My philosophy in life is that there is a good to any bad situation, and, conversely, there is always a bad side to any good circumstance. Such is the case in business as well.
Netflix's bargaining power is weaker in online streaming and it is almost starting from scratch since it is a new market. Yet, that same scenario also gives it an opportunity to gain first-mover advantage and potentially develop and expand a new market. Netflix had almost saturated its DVD-by-mail business and destroyed all its competition so it had limited growth opportunities. But not so in online streaming.
If Netflix can expand the video market without destroying content value, it'll satisfy the content producers, and direct more money towards content creation. For instance, one reason high-value shows like Mad Men or Sopranos get produced is because the premium cable/satellite providers created value for content producers. Before the emergence of premium cable in the 90's, such shows would never have been made. Similarly, many sporting events, particularly NFL and NBA, have very high production values because the distibutors created value for the content producers. Netflix isn't in sports but it sort of shows how more money directed towards the content producers is good. It'll be good for the ecosystem if the market can be expanded.
An example of how the market may be expanded is through international expansion. This is very costly and who knows if Netflix (or companies like it) will be successful but it is a big opportunity. Not every country has the Internet infrastructure but I remember Reed Hastings commenting once how Costa Rica (or some country like that) was laying fiber optic cables for Internet than building out traditional phone lines or laying cable for television. It was actually cheaper to build out the Internet infrastructure. Even people who couldn't afford regular television may be streaming content within a decade—similar to how many developing countries skipped to mobile phones without spending money building out landlines.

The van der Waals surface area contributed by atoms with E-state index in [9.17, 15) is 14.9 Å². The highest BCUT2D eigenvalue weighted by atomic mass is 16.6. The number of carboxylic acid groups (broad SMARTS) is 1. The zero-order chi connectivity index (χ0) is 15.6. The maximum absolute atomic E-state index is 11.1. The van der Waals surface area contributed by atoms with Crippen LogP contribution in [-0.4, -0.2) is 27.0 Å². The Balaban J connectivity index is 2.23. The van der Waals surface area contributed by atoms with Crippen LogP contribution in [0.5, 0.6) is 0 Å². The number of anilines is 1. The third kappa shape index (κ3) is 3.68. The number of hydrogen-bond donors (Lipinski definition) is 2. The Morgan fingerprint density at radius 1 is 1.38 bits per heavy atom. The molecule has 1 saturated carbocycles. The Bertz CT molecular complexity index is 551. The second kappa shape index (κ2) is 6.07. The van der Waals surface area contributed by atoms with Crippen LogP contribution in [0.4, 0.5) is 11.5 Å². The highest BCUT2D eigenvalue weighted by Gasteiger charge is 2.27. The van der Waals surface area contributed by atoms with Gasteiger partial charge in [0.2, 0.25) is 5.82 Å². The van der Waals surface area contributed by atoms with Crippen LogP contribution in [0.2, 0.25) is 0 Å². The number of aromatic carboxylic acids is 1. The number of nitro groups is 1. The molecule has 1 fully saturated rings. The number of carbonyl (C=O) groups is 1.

If Netflix remained as a DVD-by-mail business, international expansion would have been difficult to almost impossible. For instance, many developing and even some middle-of-the-pack developed countries don't have good, affordable, mail delivery systems (not to mention theft and damage). If Netflix can attract international customers, it will be able to potentially sign world-wide content deals—not only paying more to content producers, but pushing content to customers who didn't have access to it.
As Netflix becomes more and more of an online streaming company, it also becomes asset-light. Netflix already has high ROE (since it has few assets) and it'll have even higher ROE as it morphs into a streaming company. High ROE means that very little shareholder capital is required to acquire more customers. The downside is that there is almost no physical assets for the shareholder to fall back on if things deteriorate.
I'll cover more of the underlying business characteristics of Netflix when I look at its financials in a future post.
Tags: corporate strategy, investment evaluation, media, Netflix (NFLX)